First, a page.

Vaccine Adjuvants

Efforts to develop safe and effective vaccines increasingly involve the use of adjuvants—substances formulated as part of a vaccine to boost immune responses and enhance the vaccine’s effectiveness. NIAID supports a broad portfolio of vaccine adjuvant research, ranging from basic immunology studies to clinical testing of adjuvanted vaccine candidates. 

Vaccine adjuvants accelerate, enhance and prolong the immune responses triggered by antigens—the vaccine components that elicit pathogen-specific immune responses. Certain populations, such as people with compromised immune systems, the elderly and the very young, particularly benefit from vaccines with adjuvants because their immune systems may require an extra boost to provide protection. Adjuvants also can allow vaccine developers to use less antigen, which in some cases may be in short supply or costly. Additionally, adjuvanted vaccines can elicit more durable immune responses, reducing or eliminating the need for booster vaccinations.

Aluminum-containing adjuvants, collectively termed alum, have been safely used in vaccines since the 1930s and are still widely used today. Aluminum is among the most common metals found in nature and is present in food and water. Scientific research has shown that the trace amounts of aluminum in vaccines are safe and not readily absorbed by the body.

For many years, alum was the only adjuvant added to vaccines in the United States. In recent decades, however, technologic and scientific advances have increased understanding of human immunity, and these insights have led to the identification of new adjuvants and many promising adjuvant candidates. In 2009, FDA approved Cervarix, a human papillomavirus vaccine containing a novel adjuvant called AS04. Since then, several additional vaccines containing novel adjuvants have been approved for use in the United States. See CDC’s Adjuvants Help Vaccines Work Better web page for a complete list.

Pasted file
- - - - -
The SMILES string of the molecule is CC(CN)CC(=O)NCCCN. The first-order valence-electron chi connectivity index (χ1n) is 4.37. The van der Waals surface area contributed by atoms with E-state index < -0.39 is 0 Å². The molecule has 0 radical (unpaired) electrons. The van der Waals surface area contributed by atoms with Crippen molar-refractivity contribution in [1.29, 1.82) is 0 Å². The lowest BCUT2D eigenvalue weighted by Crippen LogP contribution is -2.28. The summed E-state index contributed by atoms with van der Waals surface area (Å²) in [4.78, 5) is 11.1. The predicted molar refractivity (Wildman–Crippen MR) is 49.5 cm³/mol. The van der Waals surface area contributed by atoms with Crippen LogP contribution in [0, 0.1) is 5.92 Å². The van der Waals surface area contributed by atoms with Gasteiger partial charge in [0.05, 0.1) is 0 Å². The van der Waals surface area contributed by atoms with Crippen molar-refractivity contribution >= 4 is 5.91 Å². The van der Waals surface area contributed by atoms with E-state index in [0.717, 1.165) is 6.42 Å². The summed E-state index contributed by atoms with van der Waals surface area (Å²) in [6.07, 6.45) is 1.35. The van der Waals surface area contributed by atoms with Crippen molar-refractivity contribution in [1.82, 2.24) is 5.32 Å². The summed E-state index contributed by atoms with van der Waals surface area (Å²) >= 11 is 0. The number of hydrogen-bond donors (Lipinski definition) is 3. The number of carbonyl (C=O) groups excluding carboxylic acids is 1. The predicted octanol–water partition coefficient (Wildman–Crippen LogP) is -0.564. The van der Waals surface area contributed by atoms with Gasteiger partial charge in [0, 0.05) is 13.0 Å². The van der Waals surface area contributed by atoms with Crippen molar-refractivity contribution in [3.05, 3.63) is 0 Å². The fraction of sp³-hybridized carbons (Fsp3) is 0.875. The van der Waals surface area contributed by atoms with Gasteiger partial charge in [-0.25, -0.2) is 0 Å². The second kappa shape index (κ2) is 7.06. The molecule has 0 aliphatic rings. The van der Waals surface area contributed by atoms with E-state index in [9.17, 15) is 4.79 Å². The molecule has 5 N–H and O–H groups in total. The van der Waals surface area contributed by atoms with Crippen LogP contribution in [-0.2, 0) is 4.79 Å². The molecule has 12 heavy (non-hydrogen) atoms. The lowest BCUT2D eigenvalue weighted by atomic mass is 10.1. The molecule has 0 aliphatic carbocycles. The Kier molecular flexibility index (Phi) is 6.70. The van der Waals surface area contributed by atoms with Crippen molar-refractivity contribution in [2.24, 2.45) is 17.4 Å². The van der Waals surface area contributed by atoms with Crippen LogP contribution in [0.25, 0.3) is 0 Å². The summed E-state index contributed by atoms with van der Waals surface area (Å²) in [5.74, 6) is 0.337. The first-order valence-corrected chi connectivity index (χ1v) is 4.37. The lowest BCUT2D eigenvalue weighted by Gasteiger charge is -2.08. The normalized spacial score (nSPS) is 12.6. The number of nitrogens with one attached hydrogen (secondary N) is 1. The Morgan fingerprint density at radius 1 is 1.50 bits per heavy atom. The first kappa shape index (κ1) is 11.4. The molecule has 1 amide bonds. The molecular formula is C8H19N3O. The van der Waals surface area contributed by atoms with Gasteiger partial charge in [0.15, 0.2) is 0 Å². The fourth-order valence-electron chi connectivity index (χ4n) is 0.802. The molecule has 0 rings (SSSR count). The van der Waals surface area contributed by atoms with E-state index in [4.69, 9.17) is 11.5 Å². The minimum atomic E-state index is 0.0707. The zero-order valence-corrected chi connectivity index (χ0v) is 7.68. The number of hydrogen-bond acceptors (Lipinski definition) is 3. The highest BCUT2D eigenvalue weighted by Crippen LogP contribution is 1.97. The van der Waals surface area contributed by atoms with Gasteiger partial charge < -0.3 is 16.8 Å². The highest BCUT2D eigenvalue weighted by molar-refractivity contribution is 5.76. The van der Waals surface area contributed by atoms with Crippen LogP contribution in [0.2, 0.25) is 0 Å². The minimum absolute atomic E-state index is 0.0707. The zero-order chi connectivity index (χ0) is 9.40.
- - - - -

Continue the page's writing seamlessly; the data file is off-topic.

Learning more about how adjuvants work to stimulate specific immune responses is critical to the development of new and improved vaccines. Adjuvant research lays a foundation for vaccine developers to improve the protection that current vaccines offer; design vaccines for emerging infectious diseases; expedite efforts to develop vaccines to protect against diseases without preventive inoculations like HIV and tuberculosis; and develop vaccines to treat allergies, autoimmune diseases and cancer.

The ultimate goal of NIAID’s adjuvant research programs is to develop a “toolbox” of adjuvants that can be matched with antigens to optimize vaccine efficacy. NIAID also aims to strengthen immunology research to further increase understanding of immune mechanisms and fuel the adjuvant pipeline. Other research projects focus on shedding light on how adjuvants can work in combination to enhance immune responses. NIAID developed its first strategic plan for adjuvant research in 2011. Due to advances in adjuvant science, many of which were driven by NIAID-supported programs, NIAID in 2018 updated its adjuvant research agenda, culminating in the 2018 Strategic Plan for Research on Vaccine Adjuvants.

Learn more about NIAID-funded vaccine adjuvant research programs.

Additional Resources

For more information about adjuvants and other vaccine ingredients, see FDA’s Q&A about Common Ingredients in U.S. Licensed Vaccines. For a general overview of adjuvants and a list of adjuvants included in vaccines licensed in the United States, see CDC’s Adjuvants Help Vaccines Work Better web page.

Content last reviewed on July 2, 2019